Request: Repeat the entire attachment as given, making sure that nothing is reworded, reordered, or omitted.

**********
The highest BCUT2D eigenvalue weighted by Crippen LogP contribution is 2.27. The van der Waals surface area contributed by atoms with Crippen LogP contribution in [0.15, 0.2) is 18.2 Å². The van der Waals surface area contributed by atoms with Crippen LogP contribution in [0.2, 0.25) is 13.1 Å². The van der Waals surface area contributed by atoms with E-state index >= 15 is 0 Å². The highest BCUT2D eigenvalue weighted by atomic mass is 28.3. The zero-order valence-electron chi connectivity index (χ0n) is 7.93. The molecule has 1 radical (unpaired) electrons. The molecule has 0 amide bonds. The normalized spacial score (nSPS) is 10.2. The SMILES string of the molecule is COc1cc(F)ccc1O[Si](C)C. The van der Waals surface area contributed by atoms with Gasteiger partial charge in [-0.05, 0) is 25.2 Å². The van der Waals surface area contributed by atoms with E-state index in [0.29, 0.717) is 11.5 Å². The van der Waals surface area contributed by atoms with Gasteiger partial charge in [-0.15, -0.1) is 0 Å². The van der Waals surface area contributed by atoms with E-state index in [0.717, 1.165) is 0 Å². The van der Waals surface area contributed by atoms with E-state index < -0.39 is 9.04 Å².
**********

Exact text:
The highest BCUT2D eigenvalue weighted by Crippen LogP contribution is 2.27. The van der Waals surface area contributed by atoms with Crippen LogP contribution in [0.15, 0.2) is 18.2 Å². The van der Waals surface area contributed by atoms with Crippen LogP contribution in [0.2, 0.25) is 13.1 Å². The van der Waals surface area contributed by atoms with E-state index >= 15 is 0 Å². The highest BCUT2D eigenvalue weighted by atomic mass is 28.3. The zero-order valence-electron chi connectivity index (χ0n) is 7.93. The molecule has 1 radical (unpaired) electrons. The molecule has 0 amide bonds. The normalized spacial score (nSPS) is 10.2. The SMILES string of the molecule is COc1cc(F)ccc1O[Si](C)C. The van der Waals surface area contributed by atoms with Gasteiger partial charge in [-0.05, 0) is 25.2 Å². The van der Waals surface area contributed by atoms with E-state index in [0.29, 0.717) is 11.5 Å². The van der Waals surface area contributed by atoms with Gasteiger partial charge in [-0.15, -0.1) is 0 Å². The van der Waals surface area contributed by atoms with E-state index in [0.717, 1.165) is 0 Å². The van der Waals surface area contributed by atoms with E-state index < -0.39 is 9.04 Å².